Mass of Christian Burials: Order of Mass & What to Expect

Updated

It’s always a little uncomfortable attending a formal event when you don’t know what to expect. If you’re going to a Catholic funeral and you’ve never been to one before, we’ll take you through what to know ahead of time. We’ll discuss each part of the Mass of Christian burial, the approximate length, and what to wear to a funeral.

Jump ahead to these sections: 

We’ll define some unfamiliar vocabulary you may encounter while you attend the funeral and the difference between the Mass of Christian Burial and the Mass Of Resurrection. 

You may have never attended a Catholic service before, but know that a Catholic funeral is similar in tone to other Christian funerals, Jewish services, and Buddhist ceremonies. The Mass will give you time to silently reflect on the life of the deceased. 

What’s a Mass of Christian Burial? 

The Mass of Christian Burial is part of the funeral rites for the deceased. The first rite is the wake, followed by the funeral Mass, which ends with the rite of committal. 

The funeral rites are ceremonies designed to worship God. It is also a time to commend the deceased to God’s love. The deceased needs to have been a baptized member of the Catholic Church in order to receive the full funeral rites. 

Difference between Mass of Christian Burial and Mass of Resurrection

In recent years, a variety of terms have been used to refer to the Mass that is part of the funeral rites. “Mass of Resurrection” is one term that has been used. Most Catholic churches ask their congregants not to use this term to describe this Mass. 

A Mass of Christian Burial implies that the body will be buried either immediately following the Mass or in the days or weeks following. The Catholic Church allows for cremation but the church’s official stance is that burial is the preferred method of laying a body to rest.

When congregants are cremated, the Catholic Church prefers that the remains be buried or placed in a columbarium niche and prefers that family members not keep the remains or scatter them out at sea or on a mountaintop. 

ยป MORE: Don't skip these commonly forgotten post loss tasks. View our guide.

 

Mass of Christian Burial Order of Mass

The Mass of Christian Burial is the second of three rites. The church recommends that Catholics that all three rites are conducted promptly after the death of a loved one.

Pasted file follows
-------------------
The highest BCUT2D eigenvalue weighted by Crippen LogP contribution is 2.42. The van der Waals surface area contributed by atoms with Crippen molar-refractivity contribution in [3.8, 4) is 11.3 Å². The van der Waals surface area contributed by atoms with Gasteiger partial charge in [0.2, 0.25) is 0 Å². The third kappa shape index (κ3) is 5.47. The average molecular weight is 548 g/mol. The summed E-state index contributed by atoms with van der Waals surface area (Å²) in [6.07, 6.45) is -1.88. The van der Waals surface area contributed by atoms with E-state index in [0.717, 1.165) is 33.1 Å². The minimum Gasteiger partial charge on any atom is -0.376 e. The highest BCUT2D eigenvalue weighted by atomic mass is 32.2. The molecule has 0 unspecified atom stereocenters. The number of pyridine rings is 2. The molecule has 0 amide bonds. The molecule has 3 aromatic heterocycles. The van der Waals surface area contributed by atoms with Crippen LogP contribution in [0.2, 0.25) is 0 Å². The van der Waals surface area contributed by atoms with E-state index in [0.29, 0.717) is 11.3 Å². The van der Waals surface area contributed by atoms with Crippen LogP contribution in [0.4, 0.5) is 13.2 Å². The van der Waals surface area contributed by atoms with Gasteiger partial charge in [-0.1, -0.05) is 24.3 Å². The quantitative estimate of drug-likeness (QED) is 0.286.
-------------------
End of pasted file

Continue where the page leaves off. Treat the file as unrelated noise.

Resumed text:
• The first rite is called a vigil or wake, and it usually takes place in a funeral home or church. 
  • The last rite is the Rite of Committal, which takes place at a preferably Catholic cemetery. 
  • The core part of the funeral celebration is the Mass of Christian Burial, and this should be held at a Catholic Church.

There are three main sections of the Mass of Christian Burial. First is the Liturgy of the Word, then the Liturgy of the Eucharist, and it concludes with the Final Commendation. Many of these words may be unfamiliar to you. Let’s take a moment to define them briefly.

Mass: The term “mass” has layers of definitions. For our purposes, we will define Mass as the service conducted at a Catholic Church.

Liturgy: This word has come to mean a formula or ritual for public worship. The Catholic, Eastern Orthodox, and Lutheran Churches all use liturgies during their services. One can think of liturgy as a script that is read at all Catholic masses across the world. The same words are spoken at a Mass in Phoenix as one in Boston. 

Eucharist: The Eucharist is a sacrament of the Catholic Church. It is commonly referred to as communion. When the Eucharist is celebrated, the congregants are reminded of the Last Supper of Jesus Christ. 

During the Last Supper, Jesus presented bread and wine to his disciples and asked them to remember him with this ritual. Catholics believe that the bread that is given during Eucharist is the body of Christ, and the wine is the blood of Christ. 

Commendation: A final commendation takes place at the end of the Mass. During commendation, a final farewell is given to the deceased. The priest sprinkles the body with holy water and incense during the final commendation. 

Outline of a Mass of Christian Burial

The three main parts of the Mass are also interspersed with other rites, messages, and music. Here is the basic outline for a Mass of Christian Burial. During each section, we will include what is expected of a non-Catholic attending a mass.

Gathering rite

The mourners are welcomed to the Mass during the gathering rite. The pall, or white cloth, is placed over the casket. This cloth is a reminder of the white materials the deceased wore as he or she was baptized as an infant.

During the gathering rite, the congregation may sing a song, and then the priest will lead the gathering in prayer. Non-Catholics may sing and bow their heads in prayer, or it is also appropriate to stand silently as others participate in those activities. 

Liturgy of the Word

“Word” refers to Biblical readings. No other texts are read during a Catholic funeral mass. First, words from the Old Testament are read, followed by a Psalm. A Psalm is a book of the Bible that is written in verse form. Many times a cantor, or musical leader, will read or sing the first part of the verse, and the congregation responds by reciting or singing the second part.